The point with cylindrical coordinates \left(4,\frac{2\pi }{3},-2\right) has rectangular coordinates \left(-2,2\sqrt{3},-2\right) (see the following figure).

The projection of the point in the xy-plane is 4 units from the origin. The line from the origin to the point’s projection forms an angle of \frac{2\pi }{3} with the positive x-axis. The point lies 2 units below the xy-plane.

This figure is the 3-dimensional coordinate system. It has a point where r = 4, z = -2 and theta = 2 pi /3.

Point R has cylindrical coordinates \left(5,\frac{\pi }{6},4\right). Plot R and describe its location in space using rectangular, or Cartesian, coordinates.

The rectangular coordinates of the point are \left(\frac{5\sqrt{3}}{2},\frac{5}{2},4\right).

This figure is the 3-dimensional coordinate system. There is a point labeled “(5, pi/6, 4).” The point is located above a line segment in the x y-plane labeled r = 5 that is pi/6 degrees from the x-axis. The distance from the x y-plane to the point is labeled “z = 4.”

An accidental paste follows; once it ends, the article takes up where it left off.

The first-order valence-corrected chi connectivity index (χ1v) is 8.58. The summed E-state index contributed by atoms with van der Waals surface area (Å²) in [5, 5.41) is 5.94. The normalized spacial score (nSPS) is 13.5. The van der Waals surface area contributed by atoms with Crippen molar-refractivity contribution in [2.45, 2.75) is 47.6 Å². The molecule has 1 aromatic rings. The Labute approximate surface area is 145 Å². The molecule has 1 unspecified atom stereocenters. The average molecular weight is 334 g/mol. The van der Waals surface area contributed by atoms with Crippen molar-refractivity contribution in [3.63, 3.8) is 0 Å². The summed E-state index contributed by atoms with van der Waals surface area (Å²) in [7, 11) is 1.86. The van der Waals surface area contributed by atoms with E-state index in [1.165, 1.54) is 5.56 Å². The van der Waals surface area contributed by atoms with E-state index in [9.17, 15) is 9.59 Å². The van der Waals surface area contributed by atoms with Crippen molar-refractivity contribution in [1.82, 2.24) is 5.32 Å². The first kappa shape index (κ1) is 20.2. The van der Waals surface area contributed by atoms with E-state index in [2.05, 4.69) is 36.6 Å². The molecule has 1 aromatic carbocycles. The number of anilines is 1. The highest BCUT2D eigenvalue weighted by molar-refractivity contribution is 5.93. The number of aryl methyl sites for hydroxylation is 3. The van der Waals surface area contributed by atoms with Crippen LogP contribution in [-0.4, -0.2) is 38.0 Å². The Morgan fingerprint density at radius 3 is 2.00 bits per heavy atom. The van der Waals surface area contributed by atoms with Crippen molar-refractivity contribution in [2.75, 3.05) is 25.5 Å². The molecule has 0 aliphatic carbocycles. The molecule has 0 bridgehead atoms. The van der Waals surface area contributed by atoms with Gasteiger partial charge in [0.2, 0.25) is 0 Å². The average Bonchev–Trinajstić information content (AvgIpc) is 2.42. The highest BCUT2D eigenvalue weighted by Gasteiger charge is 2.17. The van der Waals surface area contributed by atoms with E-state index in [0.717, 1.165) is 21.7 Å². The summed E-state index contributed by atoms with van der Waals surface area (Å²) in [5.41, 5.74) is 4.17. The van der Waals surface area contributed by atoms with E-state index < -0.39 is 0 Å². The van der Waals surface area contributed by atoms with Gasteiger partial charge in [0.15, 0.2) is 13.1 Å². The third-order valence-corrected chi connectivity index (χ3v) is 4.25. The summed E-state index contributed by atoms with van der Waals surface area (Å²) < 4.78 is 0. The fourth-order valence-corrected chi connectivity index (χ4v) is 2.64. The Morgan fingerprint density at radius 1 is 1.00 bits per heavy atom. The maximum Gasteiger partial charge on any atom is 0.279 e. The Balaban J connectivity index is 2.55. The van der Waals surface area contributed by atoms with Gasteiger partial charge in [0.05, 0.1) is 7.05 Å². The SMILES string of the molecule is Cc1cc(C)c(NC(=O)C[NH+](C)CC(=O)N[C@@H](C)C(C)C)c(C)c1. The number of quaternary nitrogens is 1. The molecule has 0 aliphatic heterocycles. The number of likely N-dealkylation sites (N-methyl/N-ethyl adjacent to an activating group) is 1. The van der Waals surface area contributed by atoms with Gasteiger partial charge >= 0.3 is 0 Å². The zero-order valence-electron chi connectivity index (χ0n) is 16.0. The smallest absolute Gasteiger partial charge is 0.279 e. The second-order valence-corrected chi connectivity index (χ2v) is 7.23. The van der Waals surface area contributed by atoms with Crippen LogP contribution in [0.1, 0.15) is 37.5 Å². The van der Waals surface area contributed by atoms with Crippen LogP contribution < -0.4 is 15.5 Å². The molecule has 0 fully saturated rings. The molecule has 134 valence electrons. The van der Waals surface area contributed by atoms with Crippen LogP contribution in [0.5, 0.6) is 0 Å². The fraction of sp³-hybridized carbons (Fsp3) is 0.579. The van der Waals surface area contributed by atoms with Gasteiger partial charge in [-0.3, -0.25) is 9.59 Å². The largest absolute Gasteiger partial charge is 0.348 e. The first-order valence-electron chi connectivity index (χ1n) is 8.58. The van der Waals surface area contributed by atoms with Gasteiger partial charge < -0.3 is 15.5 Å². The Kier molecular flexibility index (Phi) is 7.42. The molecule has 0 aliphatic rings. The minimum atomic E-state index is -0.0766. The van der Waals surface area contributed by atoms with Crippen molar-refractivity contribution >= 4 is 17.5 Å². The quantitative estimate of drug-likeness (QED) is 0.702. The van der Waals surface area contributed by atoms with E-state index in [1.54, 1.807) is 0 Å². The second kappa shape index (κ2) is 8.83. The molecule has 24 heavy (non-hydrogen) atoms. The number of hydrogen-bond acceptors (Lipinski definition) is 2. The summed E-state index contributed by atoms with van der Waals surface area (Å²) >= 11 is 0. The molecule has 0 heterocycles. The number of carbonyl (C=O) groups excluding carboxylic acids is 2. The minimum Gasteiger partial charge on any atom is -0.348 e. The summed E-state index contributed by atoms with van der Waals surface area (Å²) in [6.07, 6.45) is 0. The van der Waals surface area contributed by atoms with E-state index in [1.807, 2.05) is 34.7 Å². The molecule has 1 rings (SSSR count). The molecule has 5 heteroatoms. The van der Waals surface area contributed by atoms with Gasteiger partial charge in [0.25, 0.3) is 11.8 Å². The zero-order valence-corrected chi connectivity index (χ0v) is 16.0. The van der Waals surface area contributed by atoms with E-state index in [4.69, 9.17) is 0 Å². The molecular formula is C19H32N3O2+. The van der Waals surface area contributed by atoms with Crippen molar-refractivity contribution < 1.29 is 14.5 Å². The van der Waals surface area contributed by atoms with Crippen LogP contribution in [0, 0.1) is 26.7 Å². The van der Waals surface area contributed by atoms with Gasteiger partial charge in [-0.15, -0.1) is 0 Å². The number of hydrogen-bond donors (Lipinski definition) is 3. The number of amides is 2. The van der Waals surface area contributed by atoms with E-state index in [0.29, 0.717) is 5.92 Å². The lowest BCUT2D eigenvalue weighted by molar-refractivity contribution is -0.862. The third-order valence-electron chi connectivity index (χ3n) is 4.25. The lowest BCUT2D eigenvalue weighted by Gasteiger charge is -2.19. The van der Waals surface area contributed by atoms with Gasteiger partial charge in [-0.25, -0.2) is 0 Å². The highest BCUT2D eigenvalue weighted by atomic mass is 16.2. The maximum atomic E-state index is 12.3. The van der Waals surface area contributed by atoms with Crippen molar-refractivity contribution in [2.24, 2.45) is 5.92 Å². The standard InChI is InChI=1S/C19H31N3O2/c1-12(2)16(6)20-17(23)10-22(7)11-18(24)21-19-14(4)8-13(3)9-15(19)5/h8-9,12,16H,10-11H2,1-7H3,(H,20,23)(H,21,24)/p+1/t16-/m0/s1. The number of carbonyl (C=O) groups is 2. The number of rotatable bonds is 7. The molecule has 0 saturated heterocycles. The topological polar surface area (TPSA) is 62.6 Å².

Hint

The first two components match the polar coordinates of the point in the xy-plane.

If this process seems familiar, it is with good reason. This is exactly the same process that we followed in Introduction to Parametric Equations and Polar Coordinates to convert from polar coordinates to two-dimensional rectangular coordinates.

Converting from Rectangular to Cylindrical Coordinates

Convert the rectangular coordinates \left(1,-3,5\right) to cylindrical coordinates.

Use the second set of equations from (Figure) to translate from rectangular to cylindrical coordinates:

\begin{array}{ccc}\hfill {r}^{2}& =\hfill & {x}^{2}+{y}^{2}\hfill \\ \hfill r& =\hfill & \text{±}\sqrt{{1}^{2}+{\left(-3\right)}^{2}}=\text{±}\sqrt{10}.\hfill \end{array}

We choose the positive square root, so r=\sqrt{10}. Now, we apply the formula to find \theta . In this case, y is negative and x is positive, which means we must select the value of \theta between \frac{3\pi }{2} and 2\pi \text{:}

\begin{array}{ccc}\hfill \text{tan}\phantom{\rule{0.2em}{0ex}}\theta & =\hfill & \frac{y}{x}=\frac{-3}{1}\hfill \\ \hfill \theta & =\hfill & \text{arctan}\left(-3\right)\approx 5.03\phantom{\rule{0.2em}{0ex}}\text{rad}.\hfill \end{array}

In this case, the z-coordinates are the same in both rectangular and cylindrical coordinates:

z=5.

The point with rectangular coordinates \left(1,-3,5\right) has cylindrical coordinates approximately equal to \left(\sqrt{10},5.03,5\right).

Convert point \left(-8,8,-7\right) from Cartesian coordinates to cylindrical coordinates.

\left(8\sqrt{2},\frac{3\pi }{4},-7\right)

Hint

{r}^{2}={x}^{2}+{y}^{2} and \text{tan}\phantom{\rule{0.2em}{0ex}}\theta =\frac{y}{x}